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Collage, montage and the composer Pierre Henry: The real, the concrete, the abstract in sound art and music

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In his book Theory of the Avant-Garde ([1974] 1984) Peter Bürger claims that the technique of ‘collage’ introduced ‘reality fragments’ into paintings. He went on to emphasize the fundamental importance of both ‘collage’ and ‘montage’: ‘A theory of the avant-garde must begin with the concept of montage that is suggested by the early cubist collages’. For Bürger the consequences of using ‘reality fragments’ were profound: the artwork was transformed and, as a result, the ‘organic’ nature of art itself was challenged. In many ‘collages’ the artist ensures that ‘reality fragments’ coexist (uneasily perhaps) with painted, abstract representations of the world. This article explores these topics within the context of teaching a module on the undergraduate Fine Art course at Middlesex University. The teaching is seminar-based in groups of up to fifteen students with a particular emphasis on understanding the relationships between practical work and underlying theoretical assumptions. In order to tease out these relationships I introduce examples from the works of the French composer Pierre Henry who collaborated with Pierre Schaeffer at the very beginnings of musique concrète. Henry’s work is chosen as an example of the tension between the ‘real-world’ sounds and their possible meanings. The split between Henry and Schaeffer was in hindsight inevitable given the former’s insistence on exploiting the significance and intrinsic beauty of ‘real-world’ sounds. By using terminology from Fine Art critiques of the avant-garde I shall demonstrate in this article that many of Henry’s later compositions can be examined by means of formal concepts such as ‘collage’ and ‘montage’ within a pedagogical framework. Problematic terms such as ‘abstract’ and ‘concrete’ will also form part of this enquiry.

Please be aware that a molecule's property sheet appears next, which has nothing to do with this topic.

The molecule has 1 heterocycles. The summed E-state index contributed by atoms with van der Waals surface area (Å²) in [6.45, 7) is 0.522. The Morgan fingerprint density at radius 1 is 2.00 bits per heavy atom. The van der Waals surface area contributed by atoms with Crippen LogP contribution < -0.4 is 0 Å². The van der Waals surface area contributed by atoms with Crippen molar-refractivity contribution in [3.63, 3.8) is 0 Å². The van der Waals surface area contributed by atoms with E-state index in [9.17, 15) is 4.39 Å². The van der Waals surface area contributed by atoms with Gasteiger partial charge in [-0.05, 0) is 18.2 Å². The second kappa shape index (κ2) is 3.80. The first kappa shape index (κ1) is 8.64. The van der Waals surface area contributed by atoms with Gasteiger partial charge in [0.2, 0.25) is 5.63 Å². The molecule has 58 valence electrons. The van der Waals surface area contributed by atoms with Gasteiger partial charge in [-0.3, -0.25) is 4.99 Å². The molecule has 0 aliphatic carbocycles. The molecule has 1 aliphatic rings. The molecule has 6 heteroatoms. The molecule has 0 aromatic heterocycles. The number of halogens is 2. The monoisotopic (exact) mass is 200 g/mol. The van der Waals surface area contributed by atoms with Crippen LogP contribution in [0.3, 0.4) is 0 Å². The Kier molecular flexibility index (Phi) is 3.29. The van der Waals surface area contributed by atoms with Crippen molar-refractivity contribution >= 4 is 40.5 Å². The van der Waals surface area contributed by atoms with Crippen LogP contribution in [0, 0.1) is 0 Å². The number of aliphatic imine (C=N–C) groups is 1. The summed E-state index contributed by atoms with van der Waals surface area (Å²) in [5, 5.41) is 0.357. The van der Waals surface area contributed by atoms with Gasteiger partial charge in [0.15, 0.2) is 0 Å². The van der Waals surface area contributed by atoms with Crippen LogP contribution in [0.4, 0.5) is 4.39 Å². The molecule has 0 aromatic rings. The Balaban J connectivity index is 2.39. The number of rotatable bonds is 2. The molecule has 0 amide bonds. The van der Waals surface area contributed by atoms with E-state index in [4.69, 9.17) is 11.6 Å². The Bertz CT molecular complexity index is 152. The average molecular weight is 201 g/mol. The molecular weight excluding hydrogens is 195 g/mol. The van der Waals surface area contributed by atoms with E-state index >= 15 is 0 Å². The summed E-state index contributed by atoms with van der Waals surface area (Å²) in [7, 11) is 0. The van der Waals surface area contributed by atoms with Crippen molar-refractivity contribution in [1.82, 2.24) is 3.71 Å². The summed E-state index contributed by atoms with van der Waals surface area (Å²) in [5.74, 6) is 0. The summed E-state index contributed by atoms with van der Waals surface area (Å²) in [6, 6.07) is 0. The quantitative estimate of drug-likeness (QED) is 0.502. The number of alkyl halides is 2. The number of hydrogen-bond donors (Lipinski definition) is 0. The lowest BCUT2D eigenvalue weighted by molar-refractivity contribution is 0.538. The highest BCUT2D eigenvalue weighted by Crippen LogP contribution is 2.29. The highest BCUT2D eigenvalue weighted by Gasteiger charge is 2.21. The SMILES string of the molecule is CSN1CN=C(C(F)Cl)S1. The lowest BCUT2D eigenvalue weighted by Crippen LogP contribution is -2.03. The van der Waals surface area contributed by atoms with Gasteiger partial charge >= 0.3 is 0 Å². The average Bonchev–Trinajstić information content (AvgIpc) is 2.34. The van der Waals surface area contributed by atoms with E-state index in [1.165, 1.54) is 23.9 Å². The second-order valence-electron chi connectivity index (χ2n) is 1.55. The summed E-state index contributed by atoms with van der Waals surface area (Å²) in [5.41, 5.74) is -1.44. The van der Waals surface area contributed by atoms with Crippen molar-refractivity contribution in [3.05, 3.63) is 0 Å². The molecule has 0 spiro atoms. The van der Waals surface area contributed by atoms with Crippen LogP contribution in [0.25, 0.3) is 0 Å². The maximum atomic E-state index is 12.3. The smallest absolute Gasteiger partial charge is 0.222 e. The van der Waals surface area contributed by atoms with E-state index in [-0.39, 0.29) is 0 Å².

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Keywords: Schaeffer; abstract; collage; concrete; montage; sound art

Document Type: Research Article

Affiliations: Middlesex University

Publication date: December 1, 2013

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  • The Journal of Music, Technology and Education (JMTE) explores the issues concerning the use of technology in music education. It examines pedagogy at all levels and across genres such as composition, musicology, performance and music production. It is the only journal specifically dedicated to the educational aspects of music technology and the technological aspects of music. Peer-reviewed, with an international editorial board, JMTE aims to draw its contributions from a broad community of educators, researchers and practitioners who are working closely with new technologies in the fields of music education and music technology education.
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